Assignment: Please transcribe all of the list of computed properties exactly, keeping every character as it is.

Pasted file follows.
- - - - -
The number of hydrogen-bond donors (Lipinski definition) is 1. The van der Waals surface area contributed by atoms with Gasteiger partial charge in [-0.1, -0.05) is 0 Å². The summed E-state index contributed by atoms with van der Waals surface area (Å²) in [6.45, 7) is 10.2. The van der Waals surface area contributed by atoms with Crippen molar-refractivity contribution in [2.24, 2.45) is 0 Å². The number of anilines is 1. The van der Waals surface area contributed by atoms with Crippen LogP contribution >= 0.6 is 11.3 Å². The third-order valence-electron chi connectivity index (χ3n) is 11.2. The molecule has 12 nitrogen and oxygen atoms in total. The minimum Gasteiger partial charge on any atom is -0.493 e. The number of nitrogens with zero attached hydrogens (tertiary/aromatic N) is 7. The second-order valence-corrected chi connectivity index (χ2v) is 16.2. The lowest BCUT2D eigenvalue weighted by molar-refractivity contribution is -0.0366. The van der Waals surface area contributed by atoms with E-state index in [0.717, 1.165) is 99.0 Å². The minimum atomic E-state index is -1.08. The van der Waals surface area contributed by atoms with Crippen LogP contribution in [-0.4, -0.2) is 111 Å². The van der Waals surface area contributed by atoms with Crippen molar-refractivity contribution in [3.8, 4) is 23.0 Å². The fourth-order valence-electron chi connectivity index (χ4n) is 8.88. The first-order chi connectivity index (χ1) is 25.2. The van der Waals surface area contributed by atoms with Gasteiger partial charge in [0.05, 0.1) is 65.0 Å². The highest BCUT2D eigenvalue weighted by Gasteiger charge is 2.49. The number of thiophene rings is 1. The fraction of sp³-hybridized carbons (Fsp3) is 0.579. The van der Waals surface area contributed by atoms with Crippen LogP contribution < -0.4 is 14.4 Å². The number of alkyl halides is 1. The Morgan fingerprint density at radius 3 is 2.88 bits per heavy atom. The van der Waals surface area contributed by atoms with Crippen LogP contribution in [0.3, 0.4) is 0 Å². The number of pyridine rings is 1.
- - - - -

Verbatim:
The number of hydrogen-bond donors (Lipinski definition) is 1. The van der Waals surface area contributed by atoms with Gasteiger partial charge in [-0.1, -0.05) is 0 Å². The summed E-state index contributed by atoms with van der Waals surface area (Å²) in [6.45, 7) is 10.2. The van der Waals surface area contributed by atoms with Crippen molar-refractivity contribution in [2.24, 2.45) is 0 Å². The number of anilines is 1. The van der Waals surface area contributed by atoms with Crippen LogP contribution >= 0.6 is 11.3 Å². The third-order valence-electron chi connectivity index (χ3n) is 11.2. The molecule has 12 nitrogen and oxygen atoms in total. The minimum Gasteiger partial charge on any atom is -0.493 e. The number of nitrogens with zero attached hydrogens (tertiary/aromatic N) is 7. The second-order valence-corrected chi connectivity index (χ2v) is 16.2. The lowest BCUT2D eigenvalue weighted by molar-refractivity contribution is -0.0366. The van der Waals surface area contributed by atoms with E-state index in [0.717, 1.165) is 99.0 Å². The minimum atomic E-state index is -1.08. The van der Waals surface area contributed by atoms with Crippen LogP contribution in [-0.4, -0.2) is 111 Å². The van der Waals surface area contributed by atoms with Crippen molar-refractivity contribution in [3.8, 4) is 23.0 Å². The fourth-order valence-electron chi connectivity index (χ4n) is 8.88. The first-order chi connectivity index (χ1) is 25.2. The van der Waals surface area contributed by atoms with Gasteiger partial charge in [0.05, 0.1) is 65.0 Å². The highest BCUT2D eigenvalue weighted by Gasteiger charge is 2.49. The number of thiophene rings is 1. The fraction of sp³-hybridized carbons (Fsp3) is 0.579. The van der Waals surface area contributed by atoms with Crippen LogP contribution < -0.4 is 14.4 Å². The number of alkyl halides is 1. The Morgan fingerprint density at radius 3 is 2.88 bits per heavy atom. The van der Waals surface area contributed by atoms with Crippen LogP contribution in [0.3, 0.4) is 0 Å². The number of pyridine rings is 1.